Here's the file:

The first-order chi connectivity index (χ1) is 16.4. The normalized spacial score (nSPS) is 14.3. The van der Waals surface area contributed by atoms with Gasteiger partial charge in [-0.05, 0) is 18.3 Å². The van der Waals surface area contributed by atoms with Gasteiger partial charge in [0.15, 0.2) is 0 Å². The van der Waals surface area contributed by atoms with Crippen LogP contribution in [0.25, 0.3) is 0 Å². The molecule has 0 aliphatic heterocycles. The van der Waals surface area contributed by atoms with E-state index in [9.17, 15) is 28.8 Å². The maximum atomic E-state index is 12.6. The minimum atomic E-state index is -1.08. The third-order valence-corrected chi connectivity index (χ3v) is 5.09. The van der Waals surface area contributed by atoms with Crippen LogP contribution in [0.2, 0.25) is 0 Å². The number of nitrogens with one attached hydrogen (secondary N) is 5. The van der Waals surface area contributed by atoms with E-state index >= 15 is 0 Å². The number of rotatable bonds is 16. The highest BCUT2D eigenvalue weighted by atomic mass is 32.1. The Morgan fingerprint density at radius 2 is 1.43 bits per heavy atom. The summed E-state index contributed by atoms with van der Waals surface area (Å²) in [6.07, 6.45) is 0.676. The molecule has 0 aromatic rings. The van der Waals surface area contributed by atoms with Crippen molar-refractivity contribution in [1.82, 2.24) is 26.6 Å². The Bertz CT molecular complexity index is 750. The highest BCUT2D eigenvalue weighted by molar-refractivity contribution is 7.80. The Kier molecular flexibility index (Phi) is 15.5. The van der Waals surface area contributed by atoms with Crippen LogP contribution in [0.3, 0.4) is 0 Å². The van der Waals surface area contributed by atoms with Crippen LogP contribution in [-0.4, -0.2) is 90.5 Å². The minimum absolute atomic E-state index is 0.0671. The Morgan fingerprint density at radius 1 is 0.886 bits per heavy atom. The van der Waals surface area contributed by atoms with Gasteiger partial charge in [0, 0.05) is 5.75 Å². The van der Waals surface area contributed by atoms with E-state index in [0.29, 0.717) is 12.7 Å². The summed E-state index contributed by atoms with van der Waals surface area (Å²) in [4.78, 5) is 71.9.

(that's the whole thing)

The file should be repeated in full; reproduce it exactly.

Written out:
The first-order chi connectivity index (χ1) is 16.4. The normalized spacial score (nSPS) is 14.3. The van der Waals surface area contributed by atoms with Gasteiger partial charge in [-0.05, 0) is 18.3 Å². The van der Waals surface area contributed by atoms with Gasteiger partial charge in [0.15, 0.2) is 0 Å². The van der Waals surface area contributed by atoms with Crippen LogP contribution in [0.25, 0.3) is 0 Å². The molecule has 0 aliphatic heterocycles. The van der Waals surface area contributed by atoms with E-state index in [9.17, 15) is 28.8 Å². The maximum atomic E-state index is 12.6. The minimum atomic E-state index is -1.08. The third-order valence-corrected chi connectivity index (χ3v) is 5.09. The van der Waals surface area contributed by atoms with Crippen LogP contribution in [0.2, 0.25) is 0 Å². The number of nitrogens with one attached hydrogen (secondary N) is 5. The van der Waals surface area contributed by atoms with E-state index >= 15 is 0 Å². The number of rotatable bonds is 16. The highest BCUT2D eigenvalue weighted by atomic mass is 32.1. The Morgan fingerprint density at radius 2 is 1.43 bits per heavy atom. The summed E-state index contributed by atoms with van der Waals surface area (Å²) in [6.07, 6.45) is 0.676. The molecule has 0 aromatic rings. The van der Waals surface area contributed by atoms with Crippen molar-refractivity contribution in [1.82, 2.24) is 26.6 Å². The Bertz CT molecular complexity index is 750. The highest BCUT2D eigenvalue weighted by molar-refractivity contribution is 7.80. The Kier molecular flexibility index (Phi) is 15.5. The van der Waals surface area contributed by atoms with Crippen LogP contribution in [0.3, 0.4) is 0 Å². The van der Waals surface area contributed by atoms with Crippen LogP contribution in [-0.4, -0.2) is 90.5 Å². The minimum absolute atomic E-state index is 0.0671. The Morgan fingerprint density at radius 1 is 0.886 bits per heavy atom. The van der Waals surface area contributed by atoms with Gasteiger partial charge in [0, 0.05) is 5.75 Å². The van der Waals surface area contributed by atoms with E-state index in [0.29, 0.717) is 12.7 Å². The summed E-state index contributed by atoms with van der Waals surface area (Å²) in [4.78, 5) is 71.9.